Solutions articles showcase ways 3D Printing can quickly solve unique problems.
Don't you hate it when you rush home from the local Big Box store so you can enjoy the latest gadget, only to find that the installation procedure isn't 100% compatible with your desire to live a pain-free life? You're not alone - it happens to me all the time!
The usually tried-and-true doorbell to my house, which produces beautiful chimes when it works, recently stopped functioning. I investigated, but couldn't quickly determine the problem. No worries, I'll save it for another day -- but it's quite annoying not having a functioning doorbell. How will I know when someone is ready to spread the Good Word to me?
I set out to purchase a simple wireless doorbell kit - that way I wouldn't have to fiddle with running wires through walls or hooking up transformers to 120V AC lines. After getting the kit home, I realized the switch portion doesn't fit nicely where the old switch was mounted.
The builders of the house placed the original switch and cemented around it, creating a perfect hole for it. A perfect hole that isn't so perfect for my brand-new and larger wireless switch. I could chip away at the cement or I could take the civilized route and use the 3D printer.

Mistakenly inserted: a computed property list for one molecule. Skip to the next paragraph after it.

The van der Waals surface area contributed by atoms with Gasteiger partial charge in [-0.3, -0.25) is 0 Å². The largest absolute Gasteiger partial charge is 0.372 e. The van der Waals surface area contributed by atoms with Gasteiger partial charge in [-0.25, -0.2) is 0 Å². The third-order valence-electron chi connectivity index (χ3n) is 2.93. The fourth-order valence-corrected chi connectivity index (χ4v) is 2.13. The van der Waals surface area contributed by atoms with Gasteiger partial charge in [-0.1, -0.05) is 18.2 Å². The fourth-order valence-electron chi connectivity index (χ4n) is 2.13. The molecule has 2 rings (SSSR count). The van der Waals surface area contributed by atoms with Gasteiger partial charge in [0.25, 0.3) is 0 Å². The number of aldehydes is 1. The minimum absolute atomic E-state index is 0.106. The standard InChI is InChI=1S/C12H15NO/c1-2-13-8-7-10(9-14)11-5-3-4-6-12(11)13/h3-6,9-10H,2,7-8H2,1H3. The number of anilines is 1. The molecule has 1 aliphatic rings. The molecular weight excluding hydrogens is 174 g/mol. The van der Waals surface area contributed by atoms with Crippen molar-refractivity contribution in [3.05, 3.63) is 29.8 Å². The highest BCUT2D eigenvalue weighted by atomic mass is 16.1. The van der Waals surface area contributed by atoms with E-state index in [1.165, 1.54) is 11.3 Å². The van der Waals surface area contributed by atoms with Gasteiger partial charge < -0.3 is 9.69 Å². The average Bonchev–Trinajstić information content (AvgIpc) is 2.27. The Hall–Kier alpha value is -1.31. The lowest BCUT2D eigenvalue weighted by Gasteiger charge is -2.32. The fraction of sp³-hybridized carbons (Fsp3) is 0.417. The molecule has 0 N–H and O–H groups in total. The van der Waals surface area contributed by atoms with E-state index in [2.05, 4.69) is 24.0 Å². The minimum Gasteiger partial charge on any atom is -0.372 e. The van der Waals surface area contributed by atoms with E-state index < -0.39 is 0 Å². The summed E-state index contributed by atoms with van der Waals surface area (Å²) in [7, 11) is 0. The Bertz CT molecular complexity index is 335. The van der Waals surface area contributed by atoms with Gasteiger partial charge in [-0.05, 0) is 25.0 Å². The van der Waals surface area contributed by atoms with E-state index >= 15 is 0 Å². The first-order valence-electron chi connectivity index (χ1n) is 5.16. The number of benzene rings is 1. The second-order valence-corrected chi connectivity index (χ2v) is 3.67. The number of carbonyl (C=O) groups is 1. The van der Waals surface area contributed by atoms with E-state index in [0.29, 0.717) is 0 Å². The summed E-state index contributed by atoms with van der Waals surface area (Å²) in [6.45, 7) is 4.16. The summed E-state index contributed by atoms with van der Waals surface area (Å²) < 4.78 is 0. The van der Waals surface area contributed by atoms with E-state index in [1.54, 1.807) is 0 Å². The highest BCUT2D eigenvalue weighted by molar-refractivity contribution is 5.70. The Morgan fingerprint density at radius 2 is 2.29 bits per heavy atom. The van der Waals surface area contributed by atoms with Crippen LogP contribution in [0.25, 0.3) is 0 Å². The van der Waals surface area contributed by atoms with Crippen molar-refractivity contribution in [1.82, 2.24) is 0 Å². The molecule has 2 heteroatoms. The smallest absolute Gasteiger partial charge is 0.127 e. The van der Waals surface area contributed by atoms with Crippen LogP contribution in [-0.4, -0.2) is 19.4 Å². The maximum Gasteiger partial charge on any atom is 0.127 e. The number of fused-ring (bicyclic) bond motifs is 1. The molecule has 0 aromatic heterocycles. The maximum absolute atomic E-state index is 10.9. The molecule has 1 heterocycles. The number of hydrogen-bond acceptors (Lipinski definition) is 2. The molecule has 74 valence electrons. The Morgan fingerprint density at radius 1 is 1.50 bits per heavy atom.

Making the Part
I measured the original hole and printed a quick piece I could test fit. It was good on the first go, so I could move onto the next step, which was making a small extension part, and a body that the switch could press-fit in to.
I took some measurements of the switch and drew up the part in CAD. I had to adjust the tolerances a couple times to get a nice fit. I printed my test parts in white PETG, only because it was installed in the machine at the time of this project.
I could have stopped here, installed the switch, and went on living. But a white plastic holder for a white/cream colored switch is just too ugly for me. I used this as an opportunity to try and find a nice color match by using the material swatches from the Architecture Color Kit. I selected a concrete looking color, which is actually a wood-filled filament!
After taking the part off the bed, I tried to press-fit the switch in, but it was just a little too tight. This clearly illustrates how the selected material and profile settings impacts the finished part. Easy problem to remedy though, as with just a little bit of light sanding, I was able to fit the switch into its new holder easily. Happy with the state of the mini-project, I removed the switch, grabbed some screws, and mounted the newly printed adapter where the old switch used to live.
Overall, this was a fun and quick little project that took a couple hours on a Saturday afternoon. It's easy to create custom parts for your house and add nice finishing touches so that they look like they belong!